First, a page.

The CFMEU has confirmed the re-emergence of the deadly Black Lung disease at coal mines in Queensland, sparking fear and heated arguments about the working conditions across the state’s coal mines.
The disease, which was thought to have been eradicated decades ago, is caused by a build-up of coal dust in the lungs due to inadequate ventilation and health standards in coalmines.
In the last three months, three cases of Black Lung – or Coal Workers Pneumoconiosis – have been detected at coal mines in Queensland, prompting the miners’ union to question whether the regulatory system set up to monitor and detect health issues affecting miners was properly maintained and fully functional.
“It’s appalling that companies and regulatory bodies have let health standards deteriorate, putting the lives of workers at serious risk,” CFMEU Queensland District President Stephen Smyth said in a media statement.
“This is a disease that takes hold gradually and we’re extremely concerned that recent diagnoses are just the tip of the iceberg. Of great concern is that Australian health and regulatory frameworks are no longer equipped to deal with the disease.”
The regulatory system that monitors and detects health issues with coalminers also includes providing regular x-rays. However, a recent report from the Queensland Government’s Health Improvement and Awareness Committee showed that local authorities “do not have the required qualifications” to read and interpret x-rays of coal mine workers, leading to a “backlog of 100,000 x-rays to be reviewed”.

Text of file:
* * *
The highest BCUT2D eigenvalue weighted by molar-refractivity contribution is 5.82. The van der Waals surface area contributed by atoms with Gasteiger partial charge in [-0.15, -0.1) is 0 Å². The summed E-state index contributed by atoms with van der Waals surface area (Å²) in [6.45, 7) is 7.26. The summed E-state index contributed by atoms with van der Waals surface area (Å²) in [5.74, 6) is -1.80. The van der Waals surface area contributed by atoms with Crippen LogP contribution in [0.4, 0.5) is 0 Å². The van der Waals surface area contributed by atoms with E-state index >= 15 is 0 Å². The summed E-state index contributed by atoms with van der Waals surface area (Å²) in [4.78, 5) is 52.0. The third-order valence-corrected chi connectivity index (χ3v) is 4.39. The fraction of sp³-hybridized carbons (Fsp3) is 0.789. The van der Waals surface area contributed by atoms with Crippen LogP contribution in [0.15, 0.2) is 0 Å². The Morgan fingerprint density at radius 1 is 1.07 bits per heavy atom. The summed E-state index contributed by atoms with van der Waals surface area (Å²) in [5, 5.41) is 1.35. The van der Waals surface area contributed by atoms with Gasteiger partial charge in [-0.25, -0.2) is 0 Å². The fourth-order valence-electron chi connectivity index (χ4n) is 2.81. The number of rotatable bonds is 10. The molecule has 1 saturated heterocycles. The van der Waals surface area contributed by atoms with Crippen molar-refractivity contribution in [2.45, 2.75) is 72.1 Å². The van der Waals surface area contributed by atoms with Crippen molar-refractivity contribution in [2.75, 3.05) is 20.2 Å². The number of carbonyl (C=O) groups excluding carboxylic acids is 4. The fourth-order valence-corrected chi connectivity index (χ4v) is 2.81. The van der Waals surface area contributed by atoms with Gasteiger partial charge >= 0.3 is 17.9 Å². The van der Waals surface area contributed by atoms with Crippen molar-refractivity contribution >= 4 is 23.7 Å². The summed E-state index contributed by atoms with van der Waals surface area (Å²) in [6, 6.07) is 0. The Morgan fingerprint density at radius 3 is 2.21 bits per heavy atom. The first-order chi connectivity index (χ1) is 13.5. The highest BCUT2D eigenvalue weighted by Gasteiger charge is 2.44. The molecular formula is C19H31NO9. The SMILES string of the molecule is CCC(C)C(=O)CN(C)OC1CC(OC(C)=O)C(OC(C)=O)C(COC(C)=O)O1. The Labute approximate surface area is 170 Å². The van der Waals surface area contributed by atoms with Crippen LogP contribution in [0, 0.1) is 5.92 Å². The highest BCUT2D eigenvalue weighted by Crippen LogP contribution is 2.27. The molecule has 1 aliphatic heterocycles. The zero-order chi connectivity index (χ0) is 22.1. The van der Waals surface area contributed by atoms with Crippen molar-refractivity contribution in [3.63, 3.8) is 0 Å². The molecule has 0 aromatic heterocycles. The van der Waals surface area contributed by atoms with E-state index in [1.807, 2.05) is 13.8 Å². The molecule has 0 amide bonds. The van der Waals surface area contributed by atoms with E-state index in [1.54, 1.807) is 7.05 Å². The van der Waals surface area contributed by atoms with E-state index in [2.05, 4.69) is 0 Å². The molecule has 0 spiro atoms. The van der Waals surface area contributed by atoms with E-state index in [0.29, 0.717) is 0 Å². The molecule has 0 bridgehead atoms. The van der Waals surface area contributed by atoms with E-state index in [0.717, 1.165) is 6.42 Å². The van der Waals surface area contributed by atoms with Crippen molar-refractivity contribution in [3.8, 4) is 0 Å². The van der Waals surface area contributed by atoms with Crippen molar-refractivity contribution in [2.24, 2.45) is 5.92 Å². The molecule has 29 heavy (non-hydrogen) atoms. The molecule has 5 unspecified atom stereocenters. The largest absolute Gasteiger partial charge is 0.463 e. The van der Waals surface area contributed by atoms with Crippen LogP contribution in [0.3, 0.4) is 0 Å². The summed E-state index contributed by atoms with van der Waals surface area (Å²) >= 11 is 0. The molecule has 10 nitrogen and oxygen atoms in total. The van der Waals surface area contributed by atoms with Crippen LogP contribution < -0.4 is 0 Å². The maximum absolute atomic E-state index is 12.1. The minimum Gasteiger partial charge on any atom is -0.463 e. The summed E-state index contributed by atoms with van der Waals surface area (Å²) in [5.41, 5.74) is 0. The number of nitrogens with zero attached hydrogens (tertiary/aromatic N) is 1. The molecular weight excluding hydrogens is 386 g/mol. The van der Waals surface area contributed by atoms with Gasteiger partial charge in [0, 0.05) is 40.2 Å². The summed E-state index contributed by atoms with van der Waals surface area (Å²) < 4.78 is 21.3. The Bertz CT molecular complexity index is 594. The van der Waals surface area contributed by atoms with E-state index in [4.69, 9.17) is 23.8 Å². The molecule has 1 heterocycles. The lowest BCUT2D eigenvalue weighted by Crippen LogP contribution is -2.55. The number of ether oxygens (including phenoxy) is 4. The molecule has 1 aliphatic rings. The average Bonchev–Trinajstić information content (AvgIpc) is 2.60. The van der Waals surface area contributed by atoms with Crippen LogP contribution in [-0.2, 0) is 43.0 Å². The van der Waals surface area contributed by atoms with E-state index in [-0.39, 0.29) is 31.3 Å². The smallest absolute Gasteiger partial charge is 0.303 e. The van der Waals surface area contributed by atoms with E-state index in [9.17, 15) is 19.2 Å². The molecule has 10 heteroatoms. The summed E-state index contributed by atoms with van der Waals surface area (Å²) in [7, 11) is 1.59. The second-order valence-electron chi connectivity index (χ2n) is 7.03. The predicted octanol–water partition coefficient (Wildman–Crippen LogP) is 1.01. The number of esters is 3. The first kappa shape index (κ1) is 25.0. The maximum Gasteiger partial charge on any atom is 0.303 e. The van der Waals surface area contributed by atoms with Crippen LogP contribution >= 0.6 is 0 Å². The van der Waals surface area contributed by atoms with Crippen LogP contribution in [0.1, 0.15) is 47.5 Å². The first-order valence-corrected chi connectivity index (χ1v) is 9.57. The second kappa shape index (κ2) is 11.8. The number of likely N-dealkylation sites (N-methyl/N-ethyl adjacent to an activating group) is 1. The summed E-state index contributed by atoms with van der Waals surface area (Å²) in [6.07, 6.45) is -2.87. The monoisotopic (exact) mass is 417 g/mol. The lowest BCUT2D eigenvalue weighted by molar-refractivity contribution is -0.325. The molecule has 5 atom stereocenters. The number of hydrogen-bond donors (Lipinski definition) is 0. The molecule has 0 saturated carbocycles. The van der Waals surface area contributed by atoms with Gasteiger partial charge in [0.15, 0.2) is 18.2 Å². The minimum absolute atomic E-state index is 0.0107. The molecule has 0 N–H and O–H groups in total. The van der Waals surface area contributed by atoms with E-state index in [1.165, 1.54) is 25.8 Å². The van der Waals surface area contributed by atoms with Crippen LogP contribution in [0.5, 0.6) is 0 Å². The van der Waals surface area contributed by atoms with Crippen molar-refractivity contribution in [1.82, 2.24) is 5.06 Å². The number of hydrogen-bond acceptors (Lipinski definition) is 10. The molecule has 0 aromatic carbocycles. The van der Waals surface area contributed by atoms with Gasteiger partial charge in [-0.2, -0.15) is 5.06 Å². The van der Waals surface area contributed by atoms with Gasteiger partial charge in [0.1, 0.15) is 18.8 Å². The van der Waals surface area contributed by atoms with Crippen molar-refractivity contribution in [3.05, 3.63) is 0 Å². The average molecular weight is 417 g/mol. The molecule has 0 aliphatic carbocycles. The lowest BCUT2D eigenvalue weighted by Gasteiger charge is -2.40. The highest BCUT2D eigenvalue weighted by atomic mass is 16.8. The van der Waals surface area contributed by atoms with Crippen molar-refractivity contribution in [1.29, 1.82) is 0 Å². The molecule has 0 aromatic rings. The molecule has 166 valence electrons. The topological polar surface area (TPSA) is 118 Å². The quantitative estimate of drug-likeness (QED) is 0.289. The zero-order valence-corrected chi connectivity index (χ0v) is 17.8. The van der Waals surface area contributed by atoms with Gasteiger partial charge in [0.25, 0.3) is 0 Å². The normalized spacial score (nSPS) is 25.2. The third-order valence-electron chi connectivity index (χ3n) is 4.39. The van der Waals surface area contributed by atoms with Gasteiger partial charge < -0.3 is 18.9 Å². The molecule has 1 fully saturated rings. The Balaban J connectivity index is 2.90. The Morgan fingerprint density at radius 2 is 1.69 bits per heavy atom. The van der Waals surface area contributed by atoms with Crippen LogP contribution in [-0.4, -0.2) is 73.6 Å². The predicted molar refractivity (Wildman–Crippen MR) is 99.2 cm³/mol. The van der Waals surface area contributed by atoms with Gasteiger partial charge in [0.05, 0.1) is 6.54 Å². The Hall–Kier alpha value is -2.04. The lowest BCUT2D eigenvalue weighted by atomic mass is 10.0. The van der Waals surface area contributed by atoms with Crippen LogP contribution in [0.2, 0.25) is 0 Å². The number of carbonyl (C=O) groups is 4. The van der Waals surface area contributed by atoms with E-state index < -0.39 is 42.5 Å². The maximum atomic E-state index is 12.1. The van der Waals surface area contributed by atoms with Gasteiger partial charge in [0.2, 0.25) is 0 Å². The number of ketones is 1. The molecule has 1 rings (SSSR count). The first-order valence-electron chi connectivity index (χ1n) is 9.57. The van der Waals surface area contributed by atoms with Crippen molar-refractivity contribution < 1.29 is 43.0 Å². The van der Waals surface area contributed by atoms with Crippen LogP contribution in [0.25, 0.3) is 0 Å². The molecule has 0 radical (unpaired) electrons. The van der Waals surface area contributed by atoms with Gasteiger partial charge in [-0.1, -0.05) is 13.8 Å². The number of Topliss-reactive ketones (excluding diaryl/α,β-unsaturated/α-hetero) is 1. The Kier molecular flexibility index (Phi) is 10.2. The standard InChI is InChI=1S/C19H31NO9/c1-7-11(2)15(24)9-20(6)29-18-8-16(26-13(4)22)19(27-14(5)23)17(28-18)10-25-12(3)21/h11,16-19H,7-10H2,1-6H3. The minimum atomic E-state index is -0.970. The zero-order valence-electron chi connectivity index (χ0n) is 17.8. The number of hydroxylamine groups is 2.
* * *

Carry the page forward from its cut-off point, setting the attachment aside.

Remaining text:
Mr Smyth said local expertise “simply didn’t exist anymore” and specialists from the United States had to be used by the men recently diagnosed with the disease.
“There is no way to judge the size of the problem affecting coalmine workers in Queensland, or for how long it has been an issue because the regulatory system has broken down and the medical specialists don’t exist in Australia to deal with it,” Mr Smyth said.
“There is a real possibility that many more current and ex-mine workers are living and working in Queensland with the disease undiagnosed. Failure to detect Black Lung early means that miners will continue to work in the coalfields at a devastating cost to their health.”
He said the Union welcomed the Queensland Government’s decision to conduct a review and was seeking urgent action from government and industry to address this issue.
“The union has made a number of recommendations that need to be enacted as a matter of urgency,” Mr Smyth added.